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Tea estate shows path to conserve wildlife

By Staff Correspondent
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DIBRUGARH, Sept 19 - Most often the straying and preying leopards in tea plantations and elsewhere end up becoming victims of lynching. The leopard (Panthera pardus), a major predator in Indian jungles, invariably finds itself at the receiving end whenever it strays into human habitation in search of food, especially livestock, poultry and dogs.

The narrative about the straying and preying leopards, however, differs when it comes to the situation in Rossell Tea owned Dikom tea estate, some 20 km from here. The worker community in the tea estate is educated on conservation and protection of wildlife and environment.

In a record of sorts, ever since the management of Dikom tea estate started awareness drives on conservation among its workers, 32 big cats have been caged unhurt from its tea bushes and rehabilitated in healthy conditions, Samar Jyoti Chaliha, the superintendent manager told The Assam Tribune. Whenever workers sight any leopard, they inform the management. The management then immediately reports to the forest department.

The garden management has few men, who are said to be experts in laying the trap with the bait (poultry birds) at self-identified locations. This morning also, another adult female leopard was caged in its Sessa division. On September 16 and 17, a cub and an adult leopard respectively were caged in its Wilton division, forest ranger Sanjib Bordoloi said.

�Tea bushes have become a natural habitat for the big cats. The leopards are also fond of dog meat and therefore, they prefer to live near human settlement areas,� he added.

The conservation drive among the workers was started in 2004 by Chaliha. �We educated the people of our garden through continuous conservation meetings where people were asked not to hurt animals and birds. People are largely aware now. We have successfully rescued 32 big cats unhurt so far and handed them over to the forest department,� he said.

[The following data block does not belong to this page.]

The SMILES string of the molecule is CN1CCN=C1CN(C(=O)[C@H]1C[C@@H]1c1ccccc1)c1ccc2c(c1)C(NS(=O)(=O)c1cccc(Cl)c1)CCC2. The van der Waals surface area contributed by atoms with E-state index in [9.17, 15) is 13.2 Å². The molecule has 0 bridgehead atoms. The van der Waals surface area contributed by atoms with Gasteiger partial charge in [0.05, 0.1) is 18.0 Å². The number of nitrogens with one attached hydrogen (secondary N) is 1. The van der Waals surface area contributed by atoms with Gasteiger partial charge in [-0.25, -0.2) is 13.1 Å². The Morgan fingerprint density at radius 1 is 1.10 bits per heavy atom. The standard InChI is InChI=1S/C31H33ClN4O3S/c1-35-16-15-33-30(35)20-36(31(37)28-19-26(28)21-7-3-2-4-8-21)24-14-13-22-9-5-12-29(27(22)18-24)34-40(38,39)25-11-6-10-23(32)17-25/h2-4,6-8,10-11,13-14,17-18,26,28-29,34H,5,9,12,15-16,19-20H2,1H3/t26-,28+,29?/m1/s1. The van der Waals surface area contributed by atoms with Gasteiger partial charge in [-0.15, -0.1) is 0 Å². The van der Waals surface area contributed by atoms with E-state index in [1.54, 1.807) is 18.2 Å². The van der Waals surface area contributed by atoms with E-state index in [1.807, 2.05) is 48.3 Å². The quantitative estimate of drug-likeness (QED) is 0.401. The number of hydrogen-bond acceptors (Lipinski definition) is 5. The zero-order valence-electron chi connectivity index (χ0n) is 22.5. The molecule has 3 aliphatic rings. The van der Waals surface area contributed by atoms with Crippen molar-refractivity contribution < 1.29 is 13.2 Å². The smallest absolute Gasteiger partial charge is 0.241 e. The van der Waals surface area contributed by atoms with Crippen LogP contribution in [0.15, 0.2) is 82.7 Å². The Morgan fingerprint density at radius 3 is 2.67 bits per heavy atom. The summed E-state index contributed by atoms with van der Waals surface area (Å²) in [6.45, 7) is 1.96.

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Tea estate shows path to conserve wildlife

DIBRUGARH, Sept 19 - Most often the straying and preying leopards in tea plantations and elsewhere end up becoming victims of lynching. The leopard (Panthera pardus), a major predator in Indian jungles, invariably finds itself at the receiving end whenever it strays into human habitation in search of food, especially livestock, poultry and dogs.

The narrative about the straying and preying leopards, however, differs when it comes to the situation in Rossell Tea owned Dikom tea estate, some 20 km from here. The worker community in the tea estate is educated on conservation and protection of wildlife and environment.

In a record of sorts, ever since the management of Dikom tea estate started awareness drives on conservation among its workers, 32 big cats have been caged unhurt from its tea bushes and rehabilitated in healthy conditions, Samar Jyoti Chaliha, the superintendent manager told The Assam Tribune. Whenever workers sight any leopard, they inform the management. The management then immediately reports to the forest department.

The garden management has few men, who are said to be experts in laying the trap with the bait (poultry birds) at self-identified locations. This morning also, another adult female leopard was caged in its Sessa division. On September 16 and 17, a cub and an adult leopard respectively were caged in its Wilton division, forest ranger Sanjib Bordoloi said.

�Tea bushes have become a natural habitat for the big cats. The leopards are also fond of dog meat and therefore, they prefer to live near human settlement areas,� he added.

The conservation drive among the workers was started in 2004 by Chaliha. �We educated the people of our garden through continuous conservation meetings where people were asked not to hurt animals and birds. People are largely aware now. We have successfully rescued 32 big cats unhurt so far and handed them over to the forest department,� he said.

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